What is self-organization?
Self-organization is a process where some form of overall order arises from local interactions between parts of an initially disordered system. The process is spontaneous, not needing control by any external agent. – Wikipedia
With respect to Agile teams, in simpler language.
It is people collaborating towards shared goals by deciding on their own the best way/process to achieve them.
Why is it important?
It is important because Agile manifesto manifests – “The best architectures, requirements, and designs emerge from self-organizing teams”.
Ok, but still why?
To understand the importance of self-organization in a nonlinear system, let’s have a look at the Darkness Principle by K.A. Richardson
The Darkness Principle states that “each element in the system is ignorant of the behaviour of the system as a whole, it responds only to information that is available to it locally”
What we learn from the Darkness Principle is that each team member can only have an incomplete mental model of the whole project. That is why they have to plan and decide together. It is why Scrum and Extreme Programming require the whole team to be present during planning meetings and daily stand-ups. The team members must aggregate their limited mental models and agree on a joint approach. - Jurgen Appelo (http://noop.nl/2009/10/why-we-delegate-the-darkness-principle.html)
How to build a self-organizing team?
In a complex nonlinear system, self-organization is a norm. Contrary to our belief, it is an ability that is innately present in human beings (even other species). Leave a group of people together and there will be self-organization. Though the outcome as a result of it is in the right direction or not is something to watch out for – Weed, Malaria, Mumbai traffic, Clean India Initiative.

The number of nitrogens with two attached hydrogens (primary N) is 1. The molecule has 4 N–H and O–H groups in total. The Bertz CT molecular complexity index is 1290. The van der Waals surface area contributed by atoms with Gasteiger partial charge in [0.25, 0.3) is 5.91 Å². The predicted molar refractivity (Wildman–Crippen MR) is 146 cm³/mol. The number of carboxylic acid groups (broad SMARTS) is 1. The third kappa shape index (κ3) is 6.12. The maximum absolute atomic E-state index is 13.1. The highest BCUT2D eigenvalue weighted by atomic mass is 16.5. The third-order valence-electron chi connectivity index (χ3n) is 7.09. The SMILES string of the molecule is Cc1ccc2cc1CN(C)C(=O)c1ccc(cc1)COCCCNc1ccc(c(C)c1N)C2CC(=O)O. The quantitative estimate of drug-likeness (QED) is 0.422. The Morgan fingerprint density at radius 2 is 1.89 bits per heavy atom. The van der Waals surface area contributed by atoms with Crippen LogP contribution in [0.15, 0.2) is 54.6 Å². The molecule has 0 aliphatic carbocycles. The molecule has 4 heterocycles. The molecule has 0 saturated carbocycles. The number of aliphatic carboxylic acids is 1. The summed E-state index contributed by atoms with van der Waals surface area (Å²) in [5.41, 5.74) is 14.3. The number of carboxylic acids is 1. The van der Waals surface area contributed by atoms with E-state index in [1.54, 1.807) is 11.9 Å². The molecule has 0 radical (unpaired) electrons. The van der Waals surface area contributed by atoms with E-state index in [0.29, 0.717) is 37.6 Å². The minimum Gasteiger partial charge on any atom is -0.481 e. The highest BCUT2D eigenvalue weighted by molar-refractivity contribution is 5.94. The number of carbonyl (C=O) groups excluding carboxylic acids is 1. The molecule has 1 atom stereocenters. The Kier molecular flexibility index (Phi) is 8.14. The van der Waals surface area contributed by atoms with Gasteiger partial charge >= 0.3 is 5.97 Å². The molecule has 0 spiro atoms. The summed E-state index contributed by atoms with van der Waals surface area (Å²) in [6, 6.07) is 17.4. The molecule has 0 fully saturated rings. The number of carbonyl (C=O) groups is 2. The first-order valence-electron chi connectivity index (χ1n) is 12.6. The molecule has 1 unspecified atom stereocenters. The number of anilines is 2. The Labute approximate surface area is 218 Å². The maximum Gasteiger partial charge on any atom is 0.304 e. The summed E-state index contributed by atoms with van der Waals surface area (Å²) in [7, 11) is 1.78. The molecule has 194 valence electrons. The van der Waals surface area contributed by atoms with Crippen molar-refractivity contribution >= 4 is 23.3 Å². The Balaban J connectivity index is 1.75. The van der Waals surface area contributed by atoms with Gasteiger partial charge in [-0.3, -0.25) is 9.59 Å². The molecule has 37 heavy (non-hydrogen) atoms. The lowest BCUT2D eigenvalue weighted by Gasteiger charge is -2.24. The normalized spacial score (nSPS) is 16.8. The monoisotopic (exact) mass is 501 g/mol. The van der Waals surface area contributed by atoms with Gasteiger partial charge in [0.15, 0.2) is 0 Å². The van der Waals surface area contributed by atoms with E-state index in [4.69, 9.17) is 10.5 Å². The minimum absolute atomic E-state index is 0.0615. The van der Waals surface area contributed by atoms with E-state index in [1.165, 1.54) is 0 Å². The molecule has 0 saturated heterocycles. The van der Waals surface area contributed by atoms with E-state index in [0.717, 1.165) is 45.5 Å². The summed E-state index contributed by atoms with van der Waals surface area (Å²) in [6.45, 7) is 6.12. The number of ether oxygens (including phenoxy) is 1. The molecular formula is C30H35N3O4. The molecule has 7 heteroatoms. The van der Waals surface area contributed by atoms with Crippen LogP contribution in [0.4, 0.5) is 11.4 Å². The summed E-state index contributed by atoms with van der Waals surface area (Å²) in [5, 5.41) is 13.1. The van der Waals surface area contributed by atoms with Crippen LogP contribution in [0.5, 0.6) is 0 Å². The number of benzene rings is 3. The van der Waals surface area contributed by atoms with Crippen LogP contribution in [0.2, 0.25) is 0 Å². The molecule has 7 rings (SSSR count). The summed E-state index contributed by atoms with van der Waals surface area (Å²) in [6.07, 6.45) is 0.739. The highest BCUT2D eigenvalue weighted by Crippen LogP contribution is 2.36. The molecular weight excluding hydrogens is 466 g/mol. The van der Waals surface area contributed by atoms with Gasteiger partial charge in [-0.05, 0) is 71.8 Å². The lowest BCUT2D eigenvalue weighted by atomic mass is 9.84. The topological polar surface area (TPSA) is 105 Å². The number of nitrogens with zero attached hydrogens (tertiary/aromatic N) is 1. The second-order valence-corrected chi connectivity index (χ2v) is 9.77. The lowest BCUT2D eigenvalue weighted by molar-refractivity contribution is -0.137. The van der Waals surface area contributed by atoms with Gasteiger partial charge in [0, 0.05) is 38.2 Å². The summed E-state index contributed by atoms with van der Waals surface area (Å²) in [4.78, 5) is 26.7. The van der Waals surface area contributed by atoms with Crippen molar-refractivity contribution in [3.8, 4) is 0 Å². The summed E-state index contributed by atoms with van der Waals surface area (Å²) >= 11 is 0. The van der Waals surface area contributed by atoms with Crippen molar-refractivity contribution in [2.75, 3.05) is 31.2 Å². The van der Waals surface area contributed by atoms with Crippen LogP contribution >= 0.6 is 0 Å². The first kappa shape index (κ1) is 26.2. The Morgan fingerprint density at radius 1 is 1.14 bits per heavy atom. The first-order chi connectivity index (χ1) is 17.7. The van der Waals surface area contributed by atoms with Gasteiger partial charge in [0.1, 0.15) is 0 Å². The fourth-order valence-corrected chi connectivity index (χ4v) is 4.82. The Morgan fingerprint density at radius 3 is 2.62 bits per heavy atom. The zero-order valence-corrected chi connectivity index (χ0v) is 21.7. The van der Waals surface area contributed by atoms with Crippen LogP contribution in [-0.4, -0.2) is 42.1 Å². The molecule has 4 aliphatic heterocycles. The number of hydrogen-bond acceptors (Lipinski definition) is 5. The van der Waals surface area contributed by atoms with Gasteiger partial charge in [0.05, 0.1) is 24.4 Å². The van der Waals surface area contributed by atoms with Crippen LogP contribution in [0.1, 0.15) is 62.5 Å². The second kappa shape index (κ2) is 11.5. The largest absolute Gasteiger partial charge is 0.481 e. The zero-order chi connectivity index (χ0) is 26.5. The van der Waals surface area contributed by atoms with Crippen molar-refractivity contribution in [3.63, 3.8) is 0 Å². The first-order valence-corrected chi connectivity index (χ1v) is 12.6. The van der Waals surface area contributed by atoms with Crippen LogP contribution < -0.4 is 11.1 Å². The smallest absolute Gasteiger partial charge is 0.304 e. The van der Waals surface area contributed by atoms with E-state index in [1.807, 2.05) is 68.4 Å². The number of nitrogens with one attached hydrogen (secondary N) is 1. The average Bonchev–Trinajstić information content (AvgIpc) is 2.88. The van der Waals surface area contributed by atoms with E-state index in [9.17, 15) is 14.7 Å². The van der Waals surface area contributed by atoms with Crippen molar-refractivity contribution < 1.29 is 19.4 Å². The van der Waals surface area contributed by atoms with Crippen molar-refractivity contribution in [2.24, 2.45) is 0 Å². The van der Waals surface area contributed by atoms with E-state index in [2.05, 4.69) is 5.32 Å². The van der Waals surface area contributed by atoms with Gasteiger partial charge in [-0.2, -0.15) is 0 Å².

Ok, I understand self-organization is the default behaviour. So the questions now are –
How to grow a self-organizing team? As a SM/coach/ leader, what can I do to catalyze it in my teams?
- Set the vision: Setting up a compelling vision and purpose act as intrinsic motivators; it sets up people in pursuit of a higher purpose.
- Design the constraints and boundaries: Give the team a container to collaborate, experiment and learn together. Design the constraints to enhance the interactions and the right behaviours.
- Empower people: Empower teams to make their decisions. Transfer power to the hands that are doing the work and are in the best place to make judgement.
- Create a safe environment: Empowered people also need a safe and relaxed environment to try new ideas and speak their minds. A psychologically unsafe culture acts as a barrier in achieving the optimal cohesiveness.
- Help people grow: Help people in developing the competence. Build generalist specialists. People should be practising one skill, learning second and teaching third. Having the right skills help in fostering trust and building self-organization within the team. And there could be more.
As a group of human beings, to self-organize is the default behaviour. It is no secret sauce. Though we self-organize for good or bad, remains a choice and can be controlled.
I’m planning to cover practical implementation (the How part) of each of these five aspects in a series of separate posts. I love planning not necessarily the plans J
So, how do you build self-organization in your teams? What are some of the common challenges you face? What is your experience of it in your agile adventures?
Or if you have any feedback for the post, I would love to hear.
Just realized, I’m late for one of my team’s retrospectives. I saw them having a game of foosball instead, ahhh.. Self-organization taken too far. I told you, good self-organization takes a high level of discipline 🙂
Have to rush, need to join them for a few shots 🙂